Author Topic: Airy crust  (Read 1602 times)

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brayshaw

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Airy crust
« on: December 09, 2009, 11:05:10 AM »
Hi guys and girls,

I was wondering if there if anyone would be able to give me advice on how to get more air into my crusts? This is my dough method: flour 100%, tap-cold water 61%, sea salt 2% and IDY 0.50%. I then mix using the Varasano method and cold rise for 24hours, I then get it out of the fridge 3-4hours before going into the oven on a pizza stone(240 degrees C for about 8minutes then a minute or so under a hot grill) but I feel that my crust is always too dense and would love your advice on how I can possibly get more air into it?

Many thanks in advance.

Brayshaw


Offline s00da

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Re: Airy crust
« Reply #1 on: December 09, 2009, 11:28:12 AM »
Hi Brashyaw,

Could you also describe the following:
 1- How much dough expansion do you get after the 24 hours cold rise?
 2- How easy is it to open the dough to a skin? elasticity/extensibility. Do you see bubbles when it's open?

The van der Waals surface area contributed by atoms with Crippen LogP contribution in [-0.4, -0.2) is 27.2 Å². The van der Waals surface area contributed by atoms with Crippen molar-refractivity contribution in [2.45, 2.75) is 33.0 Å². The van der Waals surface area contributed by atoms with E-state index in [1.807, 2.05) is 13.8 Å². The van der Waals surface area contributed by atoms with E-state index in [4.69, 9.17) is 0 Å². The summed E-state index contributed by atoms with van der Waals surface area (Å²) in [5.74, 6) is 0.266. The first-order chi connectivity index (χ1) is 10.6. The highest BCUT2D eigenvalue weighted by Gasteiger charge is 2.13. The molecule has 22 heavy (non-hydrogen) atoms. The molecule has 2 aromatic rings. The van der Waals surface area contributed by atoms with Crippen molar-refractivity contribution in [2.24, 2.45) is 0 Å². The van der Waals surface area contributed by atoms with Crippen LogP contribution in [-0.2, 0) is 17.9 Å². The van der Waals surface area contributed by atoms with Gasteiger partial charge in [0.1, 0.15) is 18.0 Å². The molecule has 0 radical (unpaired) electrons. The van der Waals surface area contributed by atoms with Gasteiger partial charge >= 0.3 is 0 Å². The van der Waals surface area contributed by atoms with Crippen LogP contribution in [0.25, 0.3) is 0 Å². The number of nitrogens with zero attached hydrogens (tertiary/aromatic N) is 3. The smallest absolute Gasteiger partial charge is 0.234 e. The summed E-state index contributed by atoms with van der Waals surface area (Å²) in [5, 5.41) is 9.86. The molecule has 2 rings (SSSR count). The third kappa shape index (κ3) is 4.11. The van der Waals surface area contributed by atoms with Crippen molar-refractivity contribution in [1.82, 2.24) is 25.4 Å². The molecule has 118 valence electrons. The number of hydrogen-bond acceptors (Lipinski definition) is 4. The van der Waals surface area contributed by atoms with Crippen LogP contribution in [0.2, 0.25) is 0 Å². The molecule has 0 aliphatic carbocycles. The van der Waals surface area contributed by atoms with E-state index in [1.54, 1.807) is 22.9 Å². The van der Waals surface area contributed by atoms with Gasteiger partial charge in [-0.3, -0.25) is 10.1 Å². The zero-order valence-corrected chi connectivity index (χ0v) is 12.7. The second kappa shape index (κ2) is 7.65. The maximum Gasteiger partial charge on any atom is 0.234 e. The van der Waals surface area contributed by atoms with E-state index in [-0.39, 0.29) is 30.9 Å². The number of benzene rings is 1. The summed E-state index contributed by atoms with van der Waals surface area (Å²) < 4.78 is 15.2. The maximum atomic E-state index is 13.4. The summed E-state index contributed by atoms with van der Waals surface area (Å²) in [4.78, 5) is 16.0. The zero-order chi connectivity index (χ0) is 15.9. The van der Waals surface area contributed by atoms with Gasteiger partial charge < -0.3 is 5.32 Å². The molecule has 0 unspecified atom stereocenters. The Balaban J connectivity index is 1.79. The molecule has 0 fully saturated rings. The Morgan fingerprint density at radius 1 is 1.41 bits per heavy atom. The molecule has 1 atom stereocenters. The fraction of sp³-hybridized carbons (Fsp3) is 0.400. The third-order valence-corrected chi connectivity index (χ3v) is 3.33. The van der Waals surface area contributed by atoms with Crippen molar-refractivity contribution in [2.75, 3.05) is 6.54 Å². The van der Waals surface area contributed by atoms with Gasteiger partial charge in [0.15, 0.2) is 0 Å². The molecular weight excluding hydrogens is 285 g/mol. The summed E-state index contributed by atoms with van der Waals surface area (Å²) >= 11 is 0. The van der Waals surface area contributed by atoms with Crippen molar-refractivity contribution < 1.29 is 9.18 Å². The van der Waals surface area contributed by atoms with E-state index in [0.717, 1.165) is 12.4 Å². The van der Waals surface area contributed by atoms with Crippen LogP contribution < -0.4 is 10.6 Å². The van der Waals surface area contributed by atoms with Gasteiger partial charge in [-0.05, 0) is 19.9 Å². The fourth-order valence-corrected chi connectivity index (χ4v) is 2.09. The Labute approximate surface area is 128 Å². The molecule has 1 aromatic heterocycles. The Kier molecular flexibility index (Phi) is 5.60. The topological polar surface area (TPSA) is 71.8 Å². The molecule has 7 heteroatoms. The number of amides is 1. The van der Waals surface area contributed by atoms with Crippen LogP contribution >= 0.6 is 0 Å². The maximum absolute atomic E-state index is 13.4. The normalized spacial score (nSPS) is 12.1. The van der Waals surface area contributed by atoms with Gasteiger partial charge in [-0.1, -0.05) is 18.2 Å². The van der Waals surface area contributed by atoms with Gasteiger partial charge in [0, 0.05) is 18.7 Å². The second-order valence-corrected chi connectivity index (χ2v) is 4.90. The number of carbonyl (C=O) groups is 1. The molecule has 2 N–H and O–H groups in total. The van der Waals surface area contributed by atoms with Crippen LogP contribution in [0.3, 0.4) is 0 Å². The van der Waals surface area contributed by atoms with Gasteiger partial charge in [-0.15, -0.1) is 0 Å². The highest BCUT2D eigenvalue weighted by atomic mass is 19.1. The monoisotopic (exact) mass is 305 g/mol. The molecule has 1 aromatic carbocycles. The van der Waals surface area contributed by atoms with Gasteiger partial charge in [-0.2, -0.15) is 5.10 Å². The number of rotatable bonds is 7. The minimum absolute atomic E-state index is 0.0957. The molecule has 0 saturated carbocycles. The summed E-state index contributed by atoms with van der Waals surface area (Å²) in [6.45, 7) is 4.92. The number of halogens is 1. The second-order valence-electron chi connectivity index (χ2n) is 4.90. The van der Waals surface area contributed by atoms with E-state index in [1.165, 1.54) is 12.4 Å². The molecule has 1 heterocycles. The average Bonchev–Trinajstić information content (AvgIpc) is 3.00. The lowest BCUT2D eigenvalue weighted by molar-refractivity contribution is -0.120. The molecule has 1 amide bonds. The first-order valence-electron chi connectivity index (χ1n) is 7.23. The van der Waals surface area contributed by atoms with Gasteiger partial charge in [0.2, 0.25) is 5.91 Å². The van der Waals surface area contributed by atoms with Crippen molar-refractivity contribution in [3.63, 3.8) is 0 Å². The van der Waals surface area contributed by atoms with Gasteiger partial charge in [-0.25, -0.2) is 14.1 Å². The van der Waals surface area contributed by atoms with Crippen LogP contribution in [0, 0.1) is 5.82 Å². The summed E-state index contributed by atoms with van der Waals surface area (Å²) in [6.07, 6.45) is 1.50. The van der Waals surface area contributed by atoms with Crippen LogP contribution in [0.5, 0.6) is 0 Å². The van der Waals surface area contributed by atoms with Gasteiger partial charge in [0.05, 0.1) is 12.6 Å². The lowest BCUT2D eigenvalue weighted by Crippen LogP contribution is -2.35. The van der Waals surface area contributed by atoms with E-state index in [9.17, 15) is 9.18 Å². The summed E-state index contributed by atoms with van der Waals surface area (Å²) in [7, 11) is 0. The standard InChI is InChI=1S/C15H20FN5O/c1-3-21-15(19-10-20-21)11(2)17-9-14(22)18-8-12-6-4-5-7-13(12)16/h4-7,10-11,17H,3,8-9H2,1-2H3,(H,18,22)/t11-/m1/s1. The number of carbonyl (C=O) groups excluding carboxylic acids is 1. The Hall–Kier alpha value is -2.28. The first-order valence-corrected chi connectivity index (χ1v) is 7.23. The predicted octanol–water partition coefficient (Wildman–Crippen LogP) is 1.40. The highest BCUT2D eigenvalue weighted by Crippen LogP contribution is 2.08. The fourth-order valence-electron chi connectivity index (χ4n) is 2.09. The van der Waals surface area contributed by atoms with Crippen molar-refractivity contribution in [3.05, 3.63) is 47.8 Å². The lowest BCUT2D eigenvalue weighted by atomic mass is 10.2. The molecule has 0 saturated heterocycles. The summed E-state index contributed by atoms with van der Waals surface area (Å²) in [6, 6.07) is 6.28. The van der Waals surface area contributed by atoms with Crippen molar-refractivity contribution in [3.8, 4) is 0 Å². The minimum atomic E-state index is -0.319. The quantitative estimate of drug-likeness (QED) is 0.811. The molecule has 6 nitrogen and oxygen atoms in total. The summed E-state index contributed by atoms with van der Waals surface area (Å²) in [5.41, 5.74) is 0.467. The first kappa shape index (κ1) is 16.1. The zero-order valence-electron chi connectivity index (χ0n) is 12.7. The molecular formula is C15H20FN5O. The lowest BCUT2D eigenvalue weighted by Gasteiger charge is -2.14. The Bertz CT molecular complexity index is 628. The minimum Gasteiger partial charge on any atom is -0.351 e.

3- Do you open the dough by hand or using a pin?
 4- oven spring? how much rise do you get in the rim of the pizza?
 5- crust coloring.
 6- crust texture. too chewy? or normal?

As a side note, I notice that you don't use oil in your dough and your baking temperature is too low for such formula. You might want to consider oil. It will help your final product become more tender and enhances flavor.

Saad

Offline ThunderStik

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Re: Airy crust
« Reply #2 on: December 09, 2009, 11:30:33 AM »
Brayshaw, I have played around with this quite a bit and have figured out that it comes down to just a few things. Some may disagree but I have done experiments strictly to see the effects.

I have used many different recipes, flours,ingredients,mix methods, fermentation times and bake temperatures, and it seems a few things hold true.

1) A properly fermented dough. What I mean by this is make sure your dough has been fermented long enough. With your yeast% I would probably drag that out to at 2-3 days, pending your fridge temps.